Of course, running the Microsoft Windows Pocket PC operating system and basic applications takes far more memory than a Palm or Handspring unit can provide.

The main drawback we found was the iPaq H3650's $500 price tag, which did not include an attachable PC Card expansion slot that brought the grand total to $650'as much as a basic PC client.

If you can afford it, the iPaq can go wireless with an attachable modem for another $100. It boasts the fastest processor in the market at 206 MHz. It's also the closest thing to a multimedia handheld available. We've even heard stories of users watching movies such as 'The Matrix' streaming onto their iPaqs.

But it should be noted that a Pocket PC with intricate hardware and Microsoft operating software is likelier to crash than a Palm unit. Management is basically left up to the user, so network administrators can expect headaches. Personnel supervisors can, too. Watching 'The Matrix' in the palm of your hand is a hard-to-resist time waster.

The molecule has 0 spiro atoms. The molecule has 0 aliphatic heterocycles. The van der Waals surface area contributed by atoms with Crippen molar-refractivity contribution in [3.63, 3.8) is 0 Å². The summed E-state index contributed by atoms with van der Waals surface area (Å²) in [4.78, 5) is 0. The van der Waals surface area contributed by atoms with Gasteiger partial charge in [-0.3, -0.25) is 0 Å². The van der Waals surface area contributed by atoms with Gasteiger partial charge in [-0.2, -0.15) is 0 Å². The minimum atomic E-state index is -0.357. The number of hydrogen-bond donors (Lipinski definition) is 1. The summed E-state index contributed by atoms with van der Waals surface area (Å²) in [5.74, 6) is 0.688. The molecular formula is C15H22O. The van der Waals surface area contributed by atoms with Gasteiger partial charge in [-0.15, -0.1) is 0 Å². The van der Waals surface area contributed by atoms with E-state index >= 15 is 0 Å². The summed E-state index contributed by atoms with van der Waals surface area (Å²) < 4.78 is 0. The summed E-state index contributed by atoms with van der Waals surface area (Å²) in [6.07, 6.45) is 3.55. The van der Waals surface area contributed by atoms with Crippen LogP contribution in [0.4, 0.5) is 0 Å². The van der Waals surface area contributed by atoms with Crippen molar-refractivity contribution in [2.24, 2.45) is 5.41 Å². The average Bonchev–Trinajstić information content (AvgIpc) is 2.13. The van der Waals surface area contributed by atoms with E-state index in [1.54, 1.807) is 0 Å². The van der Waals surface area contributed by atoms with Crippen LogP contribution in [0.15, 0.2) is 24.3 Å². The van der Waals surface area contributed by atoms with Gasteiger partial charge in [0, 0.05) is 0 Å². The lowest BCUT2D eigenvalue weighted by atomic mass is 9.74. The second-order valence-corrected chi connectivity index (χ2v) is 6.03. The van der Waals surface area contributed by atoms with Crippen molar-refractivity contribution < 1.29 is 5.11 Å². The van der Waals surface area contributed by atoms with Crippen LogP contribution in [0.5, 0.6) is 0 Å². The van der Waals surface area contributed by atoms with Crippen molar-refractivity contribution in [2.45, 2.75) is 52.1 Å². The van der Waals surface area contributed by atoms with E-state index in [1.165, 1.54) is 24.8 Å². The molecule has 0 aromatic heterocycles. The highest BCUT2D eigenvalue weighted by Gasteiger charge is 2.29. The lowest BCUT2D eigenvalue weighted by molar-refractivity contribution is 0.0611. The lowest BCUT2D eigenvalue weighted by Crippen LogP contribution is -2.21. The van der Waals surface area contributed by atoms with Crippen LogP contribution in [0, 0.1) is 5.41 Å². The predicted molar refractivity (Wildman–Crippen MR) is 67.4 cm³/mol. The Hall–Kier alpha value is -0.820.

The Sony PEG-S300 at first glance looks like a Palm, or at least the screen does. It runs the Palm OS, so the resemblance is not surprising. The Sony, however, is about half the size of the Palm VIIx, though comparable in just about every other area.

The Sony PEG could run the same applications as a Palm, including the FileMaker Mobile database. Whatever works on a Palm should work on a PEG. We liked its small form factor with an equivalent viewable screen area.

The PEG has one advantage over the Palm, and one disadvantage. The disadvantage is easy to spot: lack of wireless connectivity. The advantage is a bit subtler: The PEG has a port for a Sony Memory Stick.

Attaching the $139 stick automatically boosts available memory to 64M. Sony has announced a 128M stick.

Of course, that 64M of memory costs almost half as much as the unit itself, but imagine the power of a Palm with that much storage capacity. You still get the smart programming, but you have much more memory to work with.

Lacking a wireless function, the PEG did not score quite as high as the Palm VIIx, but extra memory made the PEG attractive anyhow. As applications grow more demanding, expect to see the 128M PEG move to the forefront of the market.